Many Criminals Now Get Their Day in Specialty Court
In Brooklyn, N.Y., a person charged with a first-time drug offense is tried in a separate drug court. If the offender is a woman, she goes to women's drug court.
There's also a domestic violence court in Santa Clara County, Calif., for people who violate their restraining orders. And in Providence, R.I., suspects charged with using a firearm while committing a crime go to gun court.
The proliferation of "specialty" courts is a quiet trend that's been sweeping through the states over the past five years - with important implications ranging from savings to taxpayers to the kind of sentences that are handed down. Today judges hear cases in water court, commercial court, environmental court, and truancy court, to name a few.
"It's a huge movement," says John Feinblatt, coordinator of New York City's Midtown Community Court. "It's all really quite remarkable. And it's all happened in a very short time."
The rise of specialized courts is a response, experts say, to chronic overloading of the court dockets. The backlog has forced a sometimes staid institution to rethink how it is organized and to experiment with new approaches to administering justice.
To many, such courts are an exciting development for the judiciary, a way to resolve cases more efficiently and more consistently in today's complex society.
But others warn that the trend may be a step back to the 1930s and '40s, when courts were subdivided in a way that allowed lawyers to shop for a judge sympathetic to their client. Specialty courts, critics also say, have been touted more by politicians trying to look tough on crime than by a court system in search of reform.
Most specialty courts involve simply setting aside one or more judges to hear a certain kind of case, based on subject, geography, or seriousness of the offense. In actuality, they are not separate courts but new divisions of existing civil or criminal courts, says Robert Bloom, a Boston College law professor.
SPECIALTY courts arose in part in response to the growing number of drug cases, which have clogged courtrooms since crack cocaine flooded the US in the 1980s and '90s. They've been heralded for their record of closing cases more quickly than general courts.
The courts also allow judges to gain expertise in a subject that is extraordinarily complex or in which the law is changing rapidly, as in environmental, commercial, and even domestic-violence law. This expertise minimizes the likelihood that a decision will be overturned on appeal and produces greater consistency in sentencing, says Jerry Nagel, an analyst at the National Center for State Courts in Williamsburg, Va.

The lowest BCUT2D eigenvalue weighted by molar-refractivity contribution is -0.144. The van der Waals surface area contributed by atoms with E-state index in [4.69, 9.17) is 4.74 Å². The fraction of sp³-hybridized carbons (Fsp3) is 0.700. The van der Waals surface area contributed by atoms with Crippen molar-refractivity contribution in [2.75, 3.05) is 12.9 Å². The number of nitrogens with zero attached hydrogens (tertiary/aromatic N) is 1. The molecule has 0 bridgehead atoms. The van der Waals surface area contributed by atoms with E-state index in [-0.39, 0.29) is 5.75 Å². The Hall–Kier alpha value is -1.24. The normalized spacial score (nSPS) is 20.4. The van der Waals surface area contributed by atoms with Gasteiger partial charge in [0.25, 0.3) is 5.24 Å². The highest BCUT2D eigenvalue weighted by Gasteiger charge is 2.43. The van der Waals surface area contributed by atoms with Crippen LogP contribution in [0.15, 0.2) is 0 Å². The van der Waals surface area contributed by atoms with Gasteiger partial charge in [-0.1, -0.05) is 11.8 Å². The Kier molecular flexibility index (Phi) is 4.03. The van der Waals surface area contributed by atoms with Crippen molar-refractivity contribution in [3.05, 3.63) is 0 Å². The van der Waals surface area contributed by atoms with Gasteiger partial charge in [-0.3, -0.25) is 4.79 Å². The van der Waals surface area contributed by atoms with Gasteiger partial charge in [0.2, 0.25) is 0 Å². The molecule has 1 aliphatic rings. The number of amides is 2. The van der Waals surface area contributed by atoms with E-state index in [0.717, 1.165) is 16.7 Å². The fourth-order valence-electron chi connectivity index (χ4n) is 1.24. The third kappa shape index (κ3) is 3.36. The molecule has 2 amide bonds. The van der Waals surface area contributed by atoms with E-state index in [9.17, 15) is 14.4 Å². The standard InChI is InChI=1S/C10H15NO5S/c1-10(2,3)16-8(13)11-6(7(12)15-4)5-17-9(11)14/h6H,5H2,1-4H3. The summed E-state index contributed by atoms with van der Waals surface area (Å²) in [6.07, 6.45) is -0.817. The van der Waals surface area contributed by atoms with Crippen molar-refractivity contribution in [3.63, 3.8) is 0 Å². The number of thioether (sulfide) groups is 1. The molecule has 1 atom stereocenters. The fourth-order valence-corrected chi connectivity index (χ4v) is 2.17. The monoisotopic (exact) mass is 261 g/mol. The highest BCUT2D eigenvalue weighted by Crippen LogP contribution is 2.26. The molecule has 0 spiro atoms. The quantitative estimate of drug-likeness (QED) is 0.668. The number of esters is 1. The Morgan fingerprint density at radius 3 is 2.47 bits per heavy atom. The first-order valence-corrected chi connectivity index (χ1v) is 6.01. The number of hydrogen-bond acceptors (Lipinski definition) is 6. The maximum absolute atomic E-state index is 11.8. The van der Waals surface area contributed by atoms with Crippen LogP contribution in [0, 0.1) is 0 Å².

"Anything that helps take cases through the court process is a good thing," he says. "A specialty court offers specialty knowledge."
Specialty courts usually focus on the lowest-level or highest-level criminals. Many drug courts, for example, are set up to process the first-time, nonviolent offender. On the other end of the spectrum, habitual-offender courts and "three strikes" courts have cropped up to prevent those cases from monopolizing all the available criminal judges. Criminals certain to serve unparoled prison time if convicted have no reason to plea bargain and always opt for a jury trial, experts say, taxing judicial resources.
In the most radical of specialty courts, the intent is to reach people in need rather than to mete out punishment. Drug court, for example, is for suspects charged with possession of drugs or a petty crime committed because of a drug addiction. They plead guilty and receive the maximum sentence - but their sentence is suspended while they undergo a treatment program that involves detox, drug counseling, self-esteem workshops, and job-seeking programs.
A defendant who chooses drug court over jail is required to show up at the courthouse, where treatment services are provided, four days a week. A fifth day each week, the defendants are in court, where they see the same judge who has been reviewing their progress.
At a drug court in Boston's neighborhood of Mattapan, Judge Robert Ziemian has become a father figure who metes out a type of tough love to the 30 men and women gathered in his bare courtroom. "You've got to do better if you're going to make it through the program," he admonishes. "Keep working the system and get a real job. That's part of growing up, part of the program."
"I think the public is realizing that for too long the choice has been to send someone to jail or do nothing at all," says New York's Mr. Feinblatt. "What fits better is doing something constructive and problem-solving, trying to move toward solutions."
But critics say that if the judiciary needs to streamline or be more solution-oriented, the entire court system should reform. Focusing attention on drug users or dead-beat dads or third-strike offenders diverts resources from other cases that may be even more pressing.
In addition, the proliferation of specialized courts may undercut one of the reasons they were created - their ability to use limited resources efficiently. "It takes a lot of judge power to listen to these cases," says Grant Slayden, a court consultant in Florida's Office of Court Administration. "You have to ask, 'What is the overall cost to the system?' "
Because specialty courts are so new, there's been almost no formal assessment of their effectiveness. But supporters and detractors agree that the experiment will likely lead to some kind of permanent judicial reform.